I made an ugly frown face when i heard those words from my coworker whom seconds ago i shared my Japan plan with. I thought “isn’t it inappropriate to ask your female colleague to buy manhood booster ?? even if it’s from Japan !?!” but yeah.. no! Horse oil is a lotion like beauty product that’s believed to be very good for the skin. It has been used in China and Japan for centuries. I am well aware of my Chinese friends’ flawless skin, so I was intrigued.
When i asked him where i could get it, he said anywhere. Usually i don’t appreciate generic answer like anywhere, anytime, anything because it felt like a very lazy answer, but this time “anywhere” really turned out to be anywhere, with a drugstore on every corner of Tokyo (kinda like Starbucks in Seattle). I tried for myself and I must say it’s good stuff. It keeps the skin hydrated for a long time. I got one for a friend. It was worth the cheap price I paid when I passed it to her with suggestive hints. Muahahaha..
Kami is a God or spirit according to Shinto religion. There are eight million Kamis in Japan taking forms of many things; for example, the mount Fuji, is one of the most important Kami. They sell these Kami symbols in tiny shapes as a good luck charm. You can use it as keychain, keepsake, phone charm, etc.
We got one each for ourselves at Kyoto market because, you know, we need good luck in pretty shapes. I also got one for Mom. May she live a long and happy life. I love the idea of this as a souvenir. Small, easy to carry, inexpensive and it brings good luck. “What did i get you from Japan?” you asked. “Well my friends i got you success, wealth and good luck“.
9. Japanese Tea
If you live in another part of Asia like I do, when you ask for green tea in a restaurant, you will probably get the Chinese green tea in a bag. This type of green tea is nice, but it’s so much different from the real Japanese one, which is richer in flavour.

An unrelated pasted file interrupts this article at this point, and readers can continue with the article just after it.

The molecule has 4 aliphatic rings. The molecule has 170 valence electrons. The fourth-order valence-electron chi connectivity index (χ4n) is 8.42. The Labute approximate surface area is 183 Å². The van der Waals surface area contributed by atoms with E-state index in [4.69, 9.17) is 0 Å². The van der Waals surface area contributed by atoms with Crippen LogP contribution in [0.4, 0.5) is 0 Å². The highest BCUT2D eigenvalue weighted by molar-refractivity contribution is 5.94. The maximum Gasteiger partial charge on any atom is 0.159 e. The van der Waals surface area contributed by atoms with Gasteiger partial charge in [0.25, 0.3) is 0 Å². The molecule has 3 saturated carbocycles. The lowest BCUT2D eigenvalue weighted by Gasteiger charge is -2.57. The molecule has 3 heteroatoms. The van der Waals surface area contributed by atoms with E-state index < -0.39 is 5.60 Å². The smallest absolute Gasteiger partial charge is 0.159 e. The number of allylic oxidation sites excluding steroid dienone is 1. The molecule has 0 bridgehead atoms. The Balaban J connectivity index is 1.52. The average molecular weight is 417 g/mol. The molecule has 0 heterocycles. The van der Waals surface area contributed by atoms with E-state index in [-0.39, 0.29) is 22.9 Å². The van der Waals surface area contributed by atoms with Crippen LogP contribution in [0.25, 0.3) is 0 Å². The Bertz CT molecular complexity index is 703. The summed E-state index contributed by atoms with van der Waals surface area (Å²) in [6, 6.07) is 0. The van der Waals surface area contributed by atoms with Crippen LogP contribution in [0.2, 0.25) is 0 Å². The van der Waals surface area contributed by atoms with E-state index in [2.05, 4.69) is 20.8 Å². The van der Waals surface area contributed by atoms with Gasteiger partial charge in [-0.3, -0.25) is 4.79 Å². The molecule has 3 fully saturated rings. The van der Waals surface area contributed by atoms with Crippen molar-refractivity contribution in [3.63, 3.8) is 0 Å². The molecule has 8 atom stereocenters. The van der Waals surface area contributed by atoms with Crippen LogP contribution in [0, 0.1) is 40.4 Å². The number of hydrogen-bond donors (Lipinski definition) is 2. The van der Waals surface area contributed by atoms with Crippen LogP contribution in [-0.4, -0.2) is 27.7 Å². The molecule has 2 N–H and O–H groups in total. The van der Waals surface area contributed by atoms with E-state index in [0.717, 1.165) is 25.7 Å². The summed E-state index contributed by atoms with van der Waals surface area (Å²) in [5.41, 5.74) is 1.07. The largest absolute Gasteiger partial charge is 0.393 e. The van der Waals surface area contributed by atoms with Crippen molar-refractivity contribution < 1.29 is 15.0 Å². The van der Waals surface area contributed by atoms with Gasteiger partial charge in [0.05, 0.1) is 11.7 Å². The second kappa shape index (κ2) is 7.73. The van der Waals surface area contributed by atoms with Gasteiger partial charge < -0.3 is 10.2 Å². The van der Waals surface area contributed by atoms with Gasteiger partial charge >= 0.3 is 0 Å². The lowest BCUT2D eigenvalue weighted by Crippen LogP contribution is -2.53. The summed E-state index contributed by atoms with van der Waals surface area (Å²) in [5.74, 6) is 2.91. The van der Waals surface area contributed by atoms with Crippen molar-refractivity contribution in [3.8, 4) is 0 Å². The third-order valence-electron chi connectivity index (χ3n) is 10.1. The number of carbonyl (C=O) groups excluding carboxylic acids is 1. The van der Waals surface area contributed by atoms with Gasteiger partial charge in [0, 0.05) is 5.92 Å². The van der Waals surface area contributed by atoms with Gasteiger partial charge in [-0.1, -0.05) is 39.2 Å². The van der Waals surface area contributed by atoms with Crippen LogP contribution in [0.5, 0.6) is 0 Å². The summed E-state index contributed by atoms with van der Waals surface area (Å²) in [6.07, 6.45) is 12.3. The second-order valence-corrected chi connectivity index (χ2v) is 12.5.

We had our first try at the sushi joint we went to on our first night dinner. They put a cup of green tea powder and gave a small glass filled with water. We could put the tea powder on the water as much as we liked and believe me half spoon was more than enough.
Japanese tea comes in many flavours and pretty packages. It is a good last minute souvenir if you forget to buy something for someone and can’t think of anything else. Which was exactly what happened to Yin and I. We got this for our managers. We almost forgot about them until the very last minute of being at the airport to fly back home, when the pilling task waiting at our desk flashed on our mind. Mountain of paperwork –> boss’s face –> Japanese green tea at the airport duty free.
Origami is the art of folding paper originated from Japan. The most famous one is the paper crane. I had been trying to convince my friends to get something of it. “It won’t be complete if we don’t go back with any origami-y item“, i nagged at them. They ignored me but Origami spirit must have heard me. When we went back to Asakusa to collect Vi’s phone on the last day (Vi left her phone at our first ryokan and the owner was kind enough to keep it and return it to her), i was given a paper crane by a shop owner. “For good luck“, she said.
I was getting many well wishes in Japan, and I love it. One crane and 999 to go. I didn’t buy mine, but I think it’s a good keepsake or souvenir to give to others.
Now, If you think these souvenirs aren’t not eccentric enough and blow up doll is not your thing; How about air from mount Fuji?
These cans filled with air “collected” from mount Fuji area. Oxygen inside cans; It could’t get more Japan than this. If you can’t go to mount Fuji, the mountain air will come to you.